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Behav Brain Res. 2012 Jul 15;233(1):35-44. doi: 10.1016/j.bbr.2012.04.049. Epub 2012 May 5.

Deficits in emotional learning and memory in an animal model of schizophrenia.

Author information

1
Behavioral Neuroscience Laboratory, Department of Psychology, University of Nevada, Las Vegas, NV 89154, USA.

Abstract

Alterations in N-methyl-D-aspartate (NMDA) receptor function have been linked to numerous behavioral deficits and neurochemical alterations. Recent investigations have begun to explore the role of NMDA receptor function on principally inhibitory neurons and their role in network function. One of the prevailing models of schizophrenia proposes a reduction in NMDA receptor function on inhibitory interneurons and the resulting disinhibition may give rise to aspects of the disorder. Studies using NMDA receptor antagonists such as PCP and ketamine have induced schizophrenia-like behavioral deficits in animal model systems as well as changes in inhibitory circuits. The current study investigated whether the administration of a subanesthetic dose of ketamine (8 mg/kg subcutaneously), that disrupts sensorimotor gating, also produces impairments in a Pavlovian emotional learning and memory task. We utilized both standard delay and trace cued and contextual fear conditioning (CCF) paradigms to examine if ketamine produces differential effects when the task is more difficult and relies on connectivity between specific brain regions. Rats administered ketamine displayed no significant deficits in cued or contextual fear following the delay conditioning protocol. However, ketamine did produce a significant impairment in the more difficult trace conditioning protocol. Analyses of tissue from the hippocampus and amygdala indicated that the administration of ketamine produced an alteration in GABA receptor protein levels differentially depending on the task. These data indicate that 8 mg/kg of ketamine impairs learning in the more difficult emotional classical conditioning task and may be related to altered signaling in GABAergic systems.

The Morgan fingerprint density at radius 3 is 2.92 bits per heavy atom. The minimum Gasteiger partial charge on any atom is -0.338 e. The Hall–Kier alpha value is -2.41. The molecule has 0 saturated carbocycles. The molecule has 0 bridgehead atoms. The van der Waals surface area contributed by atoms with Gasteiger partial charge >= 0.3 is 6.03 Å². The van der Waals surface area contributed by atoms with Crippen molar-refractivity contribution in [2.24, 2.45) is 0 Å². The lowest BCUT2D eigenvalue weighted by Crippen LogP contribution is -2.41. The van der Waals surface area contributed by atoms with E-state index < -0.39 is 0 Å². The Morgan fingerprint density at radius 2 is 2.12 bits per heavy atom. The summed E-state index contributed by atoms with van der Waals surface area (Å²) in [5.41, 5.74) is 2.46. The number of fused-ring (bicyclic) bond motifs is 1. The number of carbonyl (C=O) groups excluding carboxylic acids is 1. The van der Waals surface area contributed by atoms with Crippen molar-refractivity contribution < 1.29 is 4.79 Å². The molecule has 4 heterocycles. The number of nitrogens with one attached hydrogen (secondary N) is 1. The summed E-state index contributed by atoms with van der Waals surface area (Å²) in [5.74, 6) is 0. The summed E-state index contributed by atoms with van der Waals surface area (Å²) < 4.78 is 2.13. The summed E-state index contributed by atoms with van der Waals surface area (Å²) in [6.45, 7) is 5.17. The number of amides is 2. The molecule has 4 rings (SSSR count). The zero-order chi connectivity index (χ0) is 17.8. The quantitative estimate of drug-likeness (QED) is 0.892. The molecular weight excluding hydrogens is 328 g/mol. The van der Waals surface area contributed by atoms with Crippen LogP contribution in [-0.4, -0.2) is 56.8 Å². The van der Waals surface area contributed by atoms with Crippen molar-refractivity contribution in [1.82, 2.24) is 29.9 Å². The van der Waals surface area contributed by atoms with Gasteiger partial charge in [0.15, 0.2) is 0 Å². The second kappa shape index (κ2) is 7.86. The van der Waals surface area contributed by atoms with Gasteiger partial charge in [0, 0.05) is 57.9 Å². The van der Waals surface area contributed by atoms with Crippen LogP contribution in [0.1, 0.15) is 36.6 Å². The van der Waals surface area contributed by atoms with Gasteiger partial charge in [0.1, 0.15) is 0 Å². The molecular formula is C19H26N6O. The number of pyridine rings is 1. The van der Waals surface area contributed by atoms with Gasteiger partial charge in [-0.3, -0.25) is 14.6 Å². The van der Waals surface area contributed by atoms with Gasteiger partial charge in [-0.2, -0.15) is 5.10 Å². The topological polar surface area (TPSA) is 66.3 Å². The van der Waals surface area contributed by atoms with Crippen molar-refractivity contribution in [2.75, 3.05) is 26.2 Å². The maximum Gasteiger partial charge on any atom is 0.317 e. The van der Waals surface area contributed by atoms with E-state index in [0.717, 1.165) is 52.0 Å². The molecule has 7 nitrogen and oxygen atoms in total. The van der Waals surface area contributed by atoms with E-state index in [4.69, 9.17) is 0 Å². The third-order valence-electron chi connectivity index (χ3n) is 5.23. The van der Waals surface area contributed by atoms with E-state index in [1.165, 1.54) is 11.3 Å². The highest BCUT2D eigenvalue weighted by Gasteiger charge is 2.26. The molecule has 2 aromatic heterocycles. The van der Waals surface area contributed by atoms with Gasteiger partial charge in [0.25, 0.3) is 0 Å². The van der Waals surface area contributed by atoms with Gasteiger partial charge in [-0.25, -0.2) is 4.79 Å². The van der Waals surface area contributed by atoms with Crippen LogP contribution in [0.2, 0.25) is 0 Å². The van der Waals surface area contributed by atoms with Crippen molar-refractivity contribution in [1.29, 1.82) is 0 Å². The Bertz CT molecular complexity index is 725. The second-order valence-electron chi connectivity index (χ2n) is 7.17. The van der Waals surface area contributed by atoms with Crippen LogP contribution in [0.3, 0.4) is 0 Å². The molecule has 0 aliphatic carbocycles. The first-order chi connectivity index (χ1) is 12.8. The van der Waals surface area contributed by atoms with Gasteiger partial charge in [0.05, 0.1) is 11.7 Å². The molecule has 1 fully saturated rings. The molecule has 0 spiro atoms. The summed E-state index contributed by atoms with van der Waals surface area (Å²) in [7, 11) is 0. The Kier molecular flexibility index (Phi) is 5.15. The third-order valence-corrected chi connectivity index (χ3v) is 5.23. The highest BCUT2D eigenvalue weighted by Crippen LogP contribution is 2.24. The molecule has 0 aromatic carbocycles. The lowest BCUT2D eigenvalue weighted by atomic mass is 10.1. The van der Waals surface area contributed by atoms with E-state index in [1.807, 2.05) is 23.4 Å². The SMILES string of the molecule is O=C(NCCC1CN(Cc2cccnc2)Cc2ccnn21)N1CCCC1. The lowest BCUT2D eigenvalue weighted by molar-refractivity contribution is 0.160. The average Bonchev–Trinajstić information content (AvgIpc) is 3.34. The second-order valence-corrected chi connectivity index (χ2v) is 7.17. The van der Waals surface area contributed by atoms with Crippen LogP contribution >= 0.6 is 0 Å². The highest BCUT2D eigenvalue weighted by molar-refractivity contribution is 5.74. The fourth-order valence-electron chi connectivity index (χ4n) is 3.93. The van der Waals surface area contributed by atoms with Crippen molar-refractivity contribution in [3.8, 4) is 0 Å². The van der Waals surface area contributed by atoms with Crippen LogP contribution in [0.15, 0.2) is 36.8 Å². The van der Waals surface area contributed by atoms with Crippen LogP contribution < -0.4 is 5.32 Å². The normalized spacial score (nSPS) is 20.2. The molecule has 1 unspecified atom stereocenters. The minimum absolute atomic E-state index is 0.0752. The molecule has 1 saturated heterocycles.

PMID:
22569573
PMCID:
PMC3632713
DOI:
10.1016/j.bbr.2012.04.049
[Indexed for MEDLINE]
Free PMC Article

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